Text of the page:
Since power corrupts and absolute power corrupts absolutely, those who created the Australian Constitution sought to find an effective balance of power. With the British and American experiences to draw from the drafters of the Australian Constitution sought to find an effective balance between the people, who own the land, and the politicians those people elect to govern the land. Since two competing parties could always come to a stalemate a third party was created to protect the most important element of Australian society – the people.

In the British system the Monarchy, which once ruled with absolute power, had been forced to share power with both politicians and the people. Huge social landmarks were crossed in the process, such as establishing all people equal under the law, including the King. The new (in relative terms) role for the monarch was no longer to govern, nor to yield absolute power, but to be the protector of the people who they once ruled, defending them against the potential abuses of politicians. The Monarch (King or Queen as the case may be from time to time) had long had to acknowledge that his or her place was a privilege they held under God’s authority. They could not take office until they had sworn to honour God and to uphold the Bible as the book from which society was to be governed. In so doing, the King or Queen became God’s agent for the protection of the people.

Little more than a century ago, when the Australian Constitution was drafted, the relatively new role for the Monarchy was appreciated and built into the Australian governmental model. A representative of the British Monarch was to be appointed as the Australian Head of State, extending the British Monarch’s divine mandate to uphold the Bible as the rule of law and the basis for society. This person who functioned as the Head of State, designated the Australian Governor General, stood to protect the Australian people from their elected politicians.

Once an ordinary citizen has become a politician and been elevated to a place of political power over others that person ceases to be ‘ordinary’ and may be tempted to exploit their privilege by abusing the very people who placed them in power. They might decide, for instance, that they should have privileges others do not have. So, every law that Australian politicians can legally make has to go through a final vetting process. The only ones empowered to make such rules are the politicians. To protect the Australian people from abuses of that political power, the Australian Governor General must give authority to those rules by signing them into law.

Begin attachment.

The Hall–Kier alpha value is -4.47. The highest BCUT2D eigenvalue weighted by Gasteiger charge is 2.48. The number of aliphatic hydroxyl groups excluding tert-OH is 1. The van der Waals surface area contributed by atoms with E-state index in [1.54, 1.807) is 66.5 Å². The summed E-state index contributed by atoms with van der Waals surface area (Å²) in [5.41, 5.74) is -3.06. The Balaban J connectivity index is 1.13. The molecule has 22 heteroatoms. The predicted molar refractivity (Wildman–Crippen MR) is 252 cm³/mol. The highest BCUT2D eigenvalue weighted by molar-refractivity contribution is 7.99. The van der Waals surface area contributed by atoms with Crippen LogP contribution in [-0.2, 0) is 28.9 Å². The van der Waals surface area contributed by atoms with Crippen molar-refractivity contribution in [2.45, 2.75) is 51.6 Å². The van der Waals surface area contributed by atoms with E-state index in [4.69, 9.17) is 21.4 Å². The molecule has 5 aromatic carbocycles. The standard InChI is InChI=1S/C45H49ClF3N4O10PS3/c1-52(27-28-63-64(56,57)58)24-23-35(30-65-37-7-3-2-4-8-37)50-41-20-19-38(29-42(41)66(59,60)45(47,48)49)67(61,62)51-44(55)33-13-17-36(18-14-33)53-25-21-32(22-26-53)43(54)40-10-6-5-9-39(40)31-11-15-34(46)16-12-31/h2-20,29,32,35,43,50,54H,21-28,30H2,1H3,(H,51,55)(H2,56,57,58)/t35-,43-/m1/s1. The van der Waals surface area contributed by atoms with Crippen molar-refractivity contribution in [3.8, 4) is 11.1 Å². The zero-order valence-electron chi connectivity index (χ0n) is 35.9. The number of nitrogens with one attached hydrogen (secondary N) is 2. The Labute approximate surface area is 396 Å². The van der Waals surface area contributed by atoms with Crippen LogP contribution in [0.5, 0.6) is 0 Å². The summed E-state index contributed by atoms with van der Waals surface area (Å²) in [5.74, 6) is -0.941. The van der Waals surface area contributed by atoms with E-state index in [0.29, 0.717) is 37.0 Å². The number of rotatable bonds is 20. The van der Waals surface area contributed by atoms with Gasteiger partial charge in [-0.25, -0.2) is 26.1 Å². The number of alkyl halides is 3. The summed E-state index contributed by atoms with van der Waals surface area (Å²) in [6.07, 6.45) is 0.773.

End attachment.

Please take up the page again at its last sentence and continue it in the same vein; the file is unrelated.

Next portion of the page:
It is convention that the Governor General of Australia do just that, sign the laws that have been crafted by Parliament. But this is not to suggest that they are a mere rubber stamp. Any true Governor General recognises their place as a protector of the Australian people and upholder of the Bible as the rule of law. If they see any law being promulgated by an elected parliament that opposes the Biblical mandate for social law and order, they have the authority, right and responsibility to oppose that law and refuse to sign it into existence.

Further than this, an Australian Governor General can even take the drastic measure of removing a government which they deem to have exceeded its privileges and to be acting in a manner that is damaging to the people of Australia. Such actions are rare to the point of near extinction, except for the amazing example of Sir John Kerr, Australian Governor General between 1974 and 1977, who dismissed the Australian Prime Minister, Gough Whitlam.

So Mrs Quentin Bryce, in becoming Australia’s Head of State, as the first Australian female Governor General, becomes a hero of the Australian people. She is their protector. She is the one who has the power to protect them from their elected parliamentary politicians. She is the one who must weigh each law against the Bible and determine whether it upholds or contradicts what God has charged her to live by.

Let us all pray that she does what she is being given the privilege to do.